Thursday, January 12, 2017

Touring the Temples of New Bagan, Old Bagan, and in between

Due to airline schedules, we had to spend whole day traveling from Bangkok to Bagan.  We had a  morning flight from Don Muang Airport (where we saw this amusing take on Ronald McDonald as a Buddhist)

to Yangon, then 3 hour layover until our flight to Nyaung U.  On arrival airport near Bagan, we had to pay a Bagan Architectural Zone fee of 25000 kyat, for which we were given a card which, we were told, we might have to display from time to time. 

(Our guide took charge of those cards, showed them a few times over the course of two days).

There are three main communities in the vicinity of the field of temples: Nyuang U, where the airport is located; Old Bagan, which is close to many of the most important temples in the area (indeed, a number of them of IN Old Bagan); and New Bagan.  Some time ago, the government decided to expel all residents from Old Bagan, and compelled them to move to what is now called New Bagan: old Bagan remains an area for tourists, containing several higher-end accommodations as well as restaurants.  Our hotel, the Kumudara Hotel,  was a midrange place located in New Bagan.

From our very first arrival at the Kumudara, I could see that we would have great views of temples: it is what guidebooks mention as a selling point for the place.   For example, the night of our arrival we could see from our balcony the night-lit temples glowing in the distance;

here is the early morning from our hotel room window

There was a spot near our room where you would go out and watch the sunrise

The small dots just above the skyline in the lower left hand side of the photo are not flaws in the photo:  they show a number of balloons up in the air – this is apparently a popular albeit expensive way ($350 per person!) to see the temples, and morning is apparently the best time to do this because the drafts allow pilots to swoop down close to the temples.  There might be a dozen or so in the air at the same time.  This sounded like an extravagant expense to us.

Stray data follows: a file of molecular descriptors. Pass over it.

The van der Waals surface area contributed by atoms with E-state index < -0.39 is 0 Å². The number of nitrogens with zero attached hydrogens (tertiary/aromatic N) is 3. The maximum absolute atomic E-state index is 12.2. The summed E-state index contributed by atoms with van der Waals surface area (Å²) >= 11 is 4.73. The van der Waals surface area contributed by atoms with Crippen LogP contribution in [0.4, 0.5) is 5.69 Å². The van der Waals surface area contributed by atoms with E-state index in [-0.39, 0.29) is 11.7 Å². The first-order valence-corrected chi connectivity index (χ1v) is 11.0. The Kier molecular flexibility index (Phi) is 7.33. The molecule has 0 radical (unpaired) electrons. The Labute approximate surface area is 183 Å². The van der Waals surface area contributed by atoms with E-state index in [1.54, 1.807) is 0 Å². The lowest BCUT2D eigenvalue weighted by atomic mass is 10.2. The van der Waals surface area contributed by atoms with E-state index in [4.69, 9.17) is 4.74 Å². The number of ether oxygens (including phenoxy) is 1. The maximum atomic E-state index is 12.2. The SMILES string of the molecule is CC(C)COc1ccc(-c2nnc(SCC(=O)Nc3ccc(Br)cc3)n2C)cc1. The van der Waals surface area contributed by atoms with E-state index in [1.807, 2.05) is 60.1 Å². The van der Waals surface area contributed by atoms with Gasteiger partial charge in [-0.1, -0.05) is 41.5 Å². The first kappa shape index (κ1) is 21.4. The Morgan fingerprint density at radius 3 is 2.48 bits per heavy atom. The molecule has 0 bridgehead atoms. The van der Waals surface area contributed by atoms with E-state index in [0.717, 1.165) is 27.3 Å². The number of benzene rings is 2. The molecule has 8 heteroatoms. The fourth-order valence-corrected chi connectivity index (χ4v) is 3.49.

Right out in front of our hotel
 several temples were visible within a few minutes walk,

including this pagoda with an interesting filigree at the top, an unusual configuration we had not seen elsewhere in the vicinity (or, indeed, in our later travels through Myanmar)

What the guidebooks do NOT mention about the location is the downside: Kumudara is at the outskirts of New Bagan, so it is not close to other restaurants, and its restaurant was pedestrian (and the breakfast, very weak).  It is a walk of several very dark blocks to the main drag of New Bagan (including a market that we never had the opportunity to visit), and Nancy was nervous about walking to eateries in the dark, so the first night, we had dinner at the hotel restaurant.

Our room was pleasantly sized,

with a balcony covered with pigeon shit but otherwise nice (two of the vistas shown above could be seen from our balcony).  The rooms of the hotel are set in several buildings surrounding an attractive garden and walkways

We had a large bathroom with a tub and shower area, but there was no shower curtain and I couldn’t keep the water from running around the bathtub and onto the floor.  For a mid-range accommodation, I found it very surprising that  no shampoo provided; there was a hot water heater and instant coffee (apparently with sugar included!), but no tea.   The room itself was dimly lit, as was the lobby.  The fact that wi-fi was available only in the lobby (and restaurant) comported with the hotel’s advertising, but I found that even that wi-fi went in and out.  At least the indoor part of the restaurant was well lit.

Breakfast can be taken in outdoor dining area or inside